An experts’ view on the Second World War memory
In januarien-februari verbleef dr. Lennert Savenije samen met prof. dr. Evert van der Zweerde en een groep studenten van de Radboud Universiteit Nijmegen een week in Sint-Petersburg. De studenten zijn onderdeel van een denktank van de Radboud Honours Academy en deden onderzoek naar het verschil in oorlogsbeleving tussen Nijmegen en Sint-Petersburg in de Tweede Wereldoorlog. Lees het verslag van de studente over hun onderzoek.
Radboud Honours Academy
Remembering Urban Trauma:
Nijmegen and St Petersburg in the Second World War
An experts’ view on the Second World War memory
Niek van Ansem
Carien van Eekhout
North American Studies
North American Studies
Policy Report, 2019 - 2020
Interdisciplinary Honours Programme for Master’s Students
The Radboud Honours Academy offers talented and motivated students at Radboud University the opportunity to take an additional, challenging study programme. Students are selected based on their ambition, potential and study results.
In an interdisciplinary think tank of max. 10 students from various study programs, a think tank will conduct research on a topic that is linked to an external organization. Besides conducting research as a group, the think tank will reflect on group dynamics and follow training sessions in English writing and presenting. The additional knowledge and skills that students acquire during the programme are of great value to their personal and academic development, and for their further career. The extra study load is equivalent to 15 ECs.
This policy report contains a summary of a research project that was carried out in the academic year 2019-2020. For a more detailed description of our research and our findings, we refer to the more elaborate research report on this project. This project was carried out for the Netherlands Institute in St Petersburg (hereafter: the NIP). The NIP’s aim is to facilitate students’ research in either Russia or The Netherlands. The information we gathered during this project, enabled us to provide advice for students (or experts) who would like to conduct research on the Second World War specifically, in Russia (and The Netherlands). These recommendations can be found in the last two chapters and these can be used by the NIP to guide students during their (comparative) research project.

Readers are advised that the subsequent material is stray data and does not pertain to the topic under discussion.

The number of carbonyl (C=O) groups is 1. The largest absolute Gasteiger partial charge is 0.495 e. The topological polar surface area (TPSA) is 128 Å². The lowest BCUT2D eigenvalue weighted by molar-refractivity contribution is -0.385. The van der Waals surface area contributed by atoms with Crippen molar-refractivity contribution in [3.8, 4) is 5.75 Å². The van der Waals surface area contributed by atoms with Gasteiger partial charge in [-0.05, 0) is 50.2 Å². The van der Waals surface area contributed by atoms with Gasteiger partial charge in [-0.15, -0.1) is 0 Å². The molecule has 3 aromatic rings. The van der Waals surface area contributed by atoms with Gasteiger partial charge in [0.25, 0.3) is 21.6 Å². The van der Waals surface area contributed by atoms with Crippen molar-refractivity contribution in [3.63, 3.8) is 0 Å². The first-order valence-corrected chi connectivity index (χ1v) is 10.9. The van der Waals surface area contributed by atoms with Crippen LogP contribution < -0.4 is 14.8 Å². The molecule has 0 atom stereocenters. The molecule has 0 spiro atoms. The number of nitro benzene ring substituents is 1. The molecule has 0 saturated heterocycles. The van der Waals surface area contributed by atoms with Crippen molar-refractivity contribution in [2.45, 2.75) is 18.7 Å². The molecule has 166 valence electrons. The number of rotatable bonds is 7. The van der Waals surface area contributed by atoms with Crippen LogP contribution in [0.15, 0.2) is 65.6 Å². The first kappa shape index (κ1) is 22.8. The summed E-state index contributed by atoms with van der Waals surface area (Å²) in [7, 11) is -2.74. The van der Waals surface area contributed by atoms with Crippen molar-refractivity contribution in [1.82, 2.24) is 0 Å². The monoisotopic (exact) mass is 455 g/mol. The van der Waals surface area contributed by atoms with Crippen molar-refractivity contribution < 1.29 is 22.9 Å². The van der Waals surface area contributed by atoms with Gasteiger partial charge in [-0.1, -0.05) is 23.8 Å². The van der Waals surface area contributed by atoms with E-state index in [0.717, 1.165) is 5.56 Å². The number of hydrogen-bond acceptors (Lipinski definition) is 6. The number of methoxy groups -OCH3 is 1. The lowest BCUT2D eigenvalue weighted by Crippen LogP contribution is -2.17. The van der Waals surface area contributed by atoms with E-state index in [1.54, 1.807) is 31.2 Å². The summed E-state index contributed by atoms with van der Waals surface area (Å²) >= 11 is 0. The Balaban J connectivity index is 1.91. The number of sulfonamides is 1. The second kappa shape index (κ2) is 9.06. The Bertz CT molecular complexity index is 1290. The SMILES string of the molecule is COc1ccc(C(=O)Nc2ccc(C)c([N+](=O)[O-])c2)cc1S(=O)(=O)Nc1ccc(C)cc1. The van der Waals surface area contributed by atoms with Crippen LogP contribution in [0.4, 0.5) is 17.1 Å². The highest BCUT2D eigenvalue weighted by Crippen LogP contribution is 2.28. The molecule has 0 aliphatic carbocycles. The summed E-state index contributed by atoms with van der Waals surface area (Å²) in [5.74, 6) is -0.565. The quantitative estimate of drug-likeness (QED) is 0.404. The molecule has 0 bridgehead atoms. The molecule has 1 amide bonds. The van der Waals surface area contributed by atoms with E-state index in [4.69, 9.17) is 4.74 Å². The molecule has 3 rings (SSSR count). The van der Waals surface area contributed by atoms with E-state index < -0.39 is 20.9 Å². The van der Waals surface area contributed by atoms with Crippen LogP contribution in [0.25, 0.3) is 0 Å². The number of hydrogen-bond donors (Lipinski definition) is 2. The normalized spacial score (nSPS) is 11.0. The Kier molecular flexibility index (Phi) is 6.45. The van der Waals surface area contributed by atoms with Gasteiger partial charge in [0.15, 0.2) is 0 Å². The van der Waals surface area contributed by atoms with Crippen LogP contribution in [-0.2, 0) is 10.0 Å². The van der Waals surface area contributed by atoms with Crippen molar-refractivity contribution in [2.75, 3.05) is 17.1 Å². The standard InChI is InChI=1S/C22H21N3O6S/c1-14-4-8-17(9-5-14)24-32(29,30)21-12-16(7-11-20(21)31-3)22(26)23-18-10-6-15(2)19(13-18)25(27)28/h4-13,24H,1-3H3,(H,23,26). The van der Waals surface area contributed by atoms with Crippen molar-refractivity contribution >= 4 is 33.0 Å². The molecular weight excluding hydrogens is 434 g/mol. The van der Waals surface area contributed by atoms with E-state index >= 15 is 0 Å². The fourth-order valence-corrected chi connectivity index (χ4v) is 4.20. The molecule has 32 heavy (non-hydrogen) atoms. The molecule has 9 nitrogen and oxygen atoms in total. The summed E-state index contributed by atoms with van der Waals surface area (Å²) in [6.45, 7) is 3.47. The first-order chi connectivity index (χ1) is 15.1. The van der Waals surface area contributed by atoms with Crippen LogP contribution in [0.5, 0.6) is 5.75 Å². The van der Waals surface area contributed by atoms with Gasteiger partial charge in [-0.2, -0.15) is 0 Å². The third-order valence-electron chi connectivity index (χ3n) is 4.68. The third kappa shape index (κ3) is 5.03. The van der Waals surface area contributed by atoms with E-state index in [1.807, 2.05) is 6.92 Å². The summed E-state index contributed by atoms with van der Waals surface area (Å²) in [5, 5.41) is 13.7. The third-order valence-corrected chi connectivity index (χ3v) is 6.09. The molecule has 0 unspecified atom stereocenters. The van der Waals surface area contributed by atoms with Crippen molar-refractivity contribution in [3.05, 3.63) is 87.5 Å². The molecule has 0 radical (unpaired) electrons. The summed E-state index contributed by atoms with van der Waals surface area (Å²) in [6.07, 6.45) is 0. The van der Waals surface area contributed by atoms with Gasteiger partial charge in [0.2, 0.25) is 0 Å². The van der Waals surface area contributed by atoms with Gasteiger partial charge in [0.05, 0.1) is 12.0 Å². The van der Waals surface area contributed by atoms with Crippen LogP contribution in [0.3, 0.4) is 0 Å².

© Authors and Radboud Honours Academy, 2020 www.ru.nl/honoursacademy
On the 15th of May 1940, the Dutch army surrendered to Nazi Germany, a mere five days after the German invasion of the Netherlands began. In the years of occupation that followed, life in the small, Dutch border-town of Nijmegen was not much different from that in any other city in occupied territory. That was until the 22nd of February 1944, when Nijmegen was bombed by American aircraft; the bombing raid killed between 750-800 people, making it the second deadliest bombing raid in the Netherlands after the 1940 bombing on Rotterdam by German airplanes. To make matters worse, Nijmegen became a front city once the Allied forces launched Operation Market Garden in September 1944. The liberation of the city came at the cost of approximately 800 citizens’ lives (Rosendaal, 2009). By that time, the Soviet metropolis Leningrad (today: St Petersburg) had been liberated by the Red Army after having been besieged by the German Wehrmacht for 872 days. Leningrad's wartime experiences were traumatic from the very beginning: the death toll of the Leningrad blockade reached well over one million victims.